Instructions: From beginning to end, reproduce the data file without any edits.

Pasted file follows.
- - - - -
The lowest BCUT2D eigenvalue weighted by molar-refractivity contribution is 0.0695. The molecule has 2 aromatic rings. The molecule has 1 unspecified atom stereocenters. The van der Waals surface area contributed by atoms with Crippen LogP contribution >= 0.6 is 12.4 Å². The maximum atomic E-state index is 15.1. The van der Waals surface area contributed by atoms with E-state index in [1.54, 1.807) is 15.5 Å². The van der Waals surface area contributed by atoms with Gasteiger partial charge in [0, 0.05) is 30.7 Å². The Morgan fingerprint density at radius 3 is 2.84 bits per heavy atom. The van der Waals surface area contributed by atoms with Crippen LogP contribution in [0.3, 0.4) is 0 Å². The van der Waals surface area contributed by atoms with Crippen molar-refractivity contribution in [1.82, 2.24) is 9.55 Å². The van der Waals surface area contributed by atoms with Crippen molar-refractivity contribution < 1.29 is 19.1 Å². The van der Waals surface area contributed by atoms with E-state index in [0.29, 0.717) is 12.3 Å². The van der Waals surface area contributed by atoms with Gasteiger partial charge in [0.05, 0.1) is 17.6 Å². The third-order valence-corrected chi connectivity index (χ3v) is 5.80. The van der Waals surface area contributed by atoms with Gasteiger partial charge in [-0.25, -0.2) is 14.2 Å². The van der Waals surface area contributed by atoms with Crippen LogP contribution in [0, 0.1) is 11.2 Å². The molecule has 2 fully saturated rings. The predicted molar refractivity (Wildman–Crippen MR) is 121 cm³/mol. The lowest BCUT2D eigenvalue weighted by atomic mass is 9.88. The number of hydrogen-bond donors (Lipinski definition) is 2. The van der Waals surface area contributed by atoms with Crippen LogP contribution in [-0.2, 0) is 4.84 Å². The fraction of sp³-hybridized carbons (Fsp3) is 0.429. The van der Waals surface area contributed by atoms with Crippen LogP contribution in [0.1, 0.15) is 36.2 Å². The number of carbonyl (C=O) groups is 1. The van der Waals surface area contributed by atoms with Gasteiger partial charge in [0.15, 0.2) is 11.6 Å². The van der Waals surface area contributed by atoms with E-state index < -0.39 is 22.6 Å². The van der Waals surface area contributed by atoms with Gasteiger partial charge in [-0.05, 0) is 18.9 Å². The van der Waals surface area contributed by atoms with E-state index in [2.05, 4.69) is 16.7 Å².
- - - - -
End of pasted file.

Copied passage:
The lowest BCUT2D eigenvalue weighted by molar-refractivity contribution is 0.0695. The molecule has 2 aromatic rings. The molecule has 1 unspecified atom stereocenters. The van der Waals surface area contributed by atoms with Crippen LogP contribution >= 0.6 is 12.4 Å². The maximum atomic E-state index is 15.1. The van der Waals surface area contributed by atoms with E-state index in [1.54, 1.807) is 15.5 Å². The van der Waals surface area contributed by atoms with Gasteiger partial charge in [0, 0.05) is 30.7 Å². The Morgan fingerprint density at radius 3 is 2.84 bits per heavy atom. The van der Waals surface area contributed by atoms with Crippen LogP contribution in [0.3, 0.4) is 0 Å². The van der Waals surface area contributed by atoms with Crippen molar-refractivity contribution in [1.82, 2.24) is 9.55 Å². The van der Waals surface area contributed by atoms with Crippen molar-refractivity contribution < 1.29 is 19.1 Å². The van der Waals surface area contributed by atoms with E-state index in [0.29, 0.717) is 12.3 Å². The van der Waals surface area contributed by atoms with Gasteiger partial charge in [0.05, 0.1) is 17.6 Å². The third-order valence-corrected chi connectivity index (χ3v) is 5.80. The van der Waals surface area contributed by atoms with Gasteiger partial charge in [-0.25, -0.2) is 14.2 Å². The van der Waals surface area contributed by atoms with Crippen LogP contribution in [0, 0.1) is 11.2 Å². The molecule has 2 fully saturated rings. The predicted molar refractivity (Wildman–Crippen MR) is 121 cm³/mol. The lowest BCUT2D eigenvalue weighted by atomic mass is 9.88. The number of hydrogen-bond donors (Lipinski definition) is 2. The van der Waals surface area contributed by atoms with Crippen LogP contribution in [-0.2, 0) is 4.84 Å². The fraction of sp³-hybridized carbons (Fsp3) is 0.429. The van der Waals surface area contributed by atoms with Crippen LogP contribution in [0.1, 0.15) is 36.2 Å². The number of carbonyl (C=O) groups is 1. The van der Waals surface area contributed by atoms with Gasteiger partial charge in [0.15, 0.2) is 11.6 Å². The van der Waals surface area contributed by atoms with E-state index < -0.39 is 22.6 Å². The van der Waals surface area contributed by atoms with Gasteiger partial charge in [-0.05, 0) is 18.9 Å². The van der Waals surface area contributed by atoms with E-state index in [2.05, 4.69) is 16.7 Å².